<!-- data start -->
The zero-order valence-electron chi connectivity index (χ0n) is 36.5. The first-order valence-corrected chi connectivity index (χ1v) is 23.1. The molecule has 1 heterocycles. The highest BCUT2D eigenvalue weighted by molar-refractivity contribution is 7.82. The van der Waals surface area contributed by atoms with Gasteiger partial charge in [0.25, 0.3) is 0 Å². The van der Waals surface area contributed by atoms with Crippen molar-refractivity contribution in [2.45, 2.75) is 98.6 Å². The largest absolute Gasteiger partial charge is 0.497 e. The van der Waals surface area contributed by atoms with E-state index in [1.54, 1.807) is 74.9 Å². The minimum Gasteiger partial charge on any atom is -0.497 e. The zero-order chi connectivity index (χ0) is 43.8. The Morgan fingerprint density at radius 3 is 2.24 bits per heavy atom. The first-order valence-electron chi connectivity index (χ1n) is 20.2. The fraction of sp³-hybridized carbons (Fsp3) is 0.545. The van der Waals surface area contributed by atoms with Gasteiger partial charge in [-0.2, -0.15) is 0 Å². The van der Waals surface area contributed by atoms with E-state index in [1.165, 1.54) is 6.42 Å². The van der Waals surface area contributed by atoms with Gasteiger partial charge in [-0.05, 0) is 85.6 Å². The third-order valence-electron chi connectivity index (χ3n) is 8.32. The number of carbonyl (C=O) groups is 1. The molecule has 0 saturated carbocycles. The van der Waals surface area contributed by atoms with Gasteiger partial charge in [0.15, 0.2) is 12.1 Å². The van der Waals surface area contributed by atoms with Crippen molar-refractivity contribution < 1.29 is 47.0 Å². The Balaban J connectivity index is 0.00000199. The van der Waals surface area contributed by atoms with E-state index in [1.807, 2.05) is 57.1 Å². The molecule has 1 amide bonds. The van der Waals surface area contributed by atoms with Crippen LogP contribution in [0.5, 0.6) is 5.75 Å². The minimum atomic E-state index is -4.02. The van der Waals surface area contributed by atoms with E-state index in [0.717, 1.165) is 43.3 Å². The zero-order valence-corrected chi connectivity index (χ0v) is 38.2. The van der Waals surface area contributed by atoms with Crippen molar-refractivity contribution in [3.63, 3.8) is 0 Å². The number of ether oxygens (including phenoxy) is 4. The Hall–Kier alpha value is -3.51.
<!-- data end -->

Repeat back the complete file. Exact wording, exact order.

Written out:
The zero-order valence-electron chi connectivity index (χ0n) is 36.5. The first-order valence-corrected chi connectivity index (χ1v) is 23.1. The molecule has 1 heterocycles. The highest BCUT2D eigenvalue weighted by molar-refractivity contribution is 7.82. The van der Waals surface area contributed by atoms with Gasteiger partial charge in [0.25, 0.3) is 0 Å². The van der Waals surface area contributed by atoms with Crippen molar-refractivity contribution in [2.45, 2.75) is 98.6 Å². The largest absolute Gasteiger partial charge is 0.497 e. The van der Waals surface area contributed by atoms with E-state index in [1.54, 1.807) is 74.9 Å². The minimum Gasteiger partial charge on any atom is -0.497 e. The zero-order chi connectivity index (χ0) is 43.8. The Morgan fingerprint density at radius 3 is 2.24 bits per heavy atom. The first-order valence-electron chi connectivity index (χ1n) is 20.2. The fraction of sp³-hybridized carbons (Fsp3) is 0.545. The van der Waals surface area contributed by atoms with Gasteiger partial charge in [-0.2, -0.15) is 0 Å². The van der Waals surface area contributed by atoms with E-state index in [1.165, 1.54) is 6.42 Å². The van der Waals surface area contributed by atoms with Gasteiger partial charge in [-0.05, 0) is 85.6 Å². The third-order valence-electron chi connectivity index (χ3n) is 8.32. The number of carbonyl (C=O) groups is 1. The molecule has 0 saturated carbocycles. The van der Waals surface area contributed by atoms with Gasteiger partial charge in [0.15, 0.2) is 12.1 Å². The van der Waals surface area contributed by atoms with Crippen molar-refractivity contribution < 1.29 is 47.0 Å². The Balaban J connectivity index is 0.00000199. The van der Waals surface area contributed by atoms with E-state index in [1.807, 2.05) is 57.1 Å². The molecule has 1 amide bonds. The van der Waals surface area contributed by atoms with Crippen LogP contribution in [0.5, 0.6) is 5.75 Å². The minimum atomic E-state index is -4.02. The van der Waals surface area contributed by atoms with E-state index in [0.717, 1.165) is 43.3 Å². The zero-order valence-corrected chi connectivity index (χ0v) is 38.2. The van der Waals surface area contributed by atoms with Crippen molar-refractivity contribution in [3.63, 3.8) is 0 Å². The number of ether oxygens (including phenoxy) is 4. The Hall–Kier alpha value is -3.51.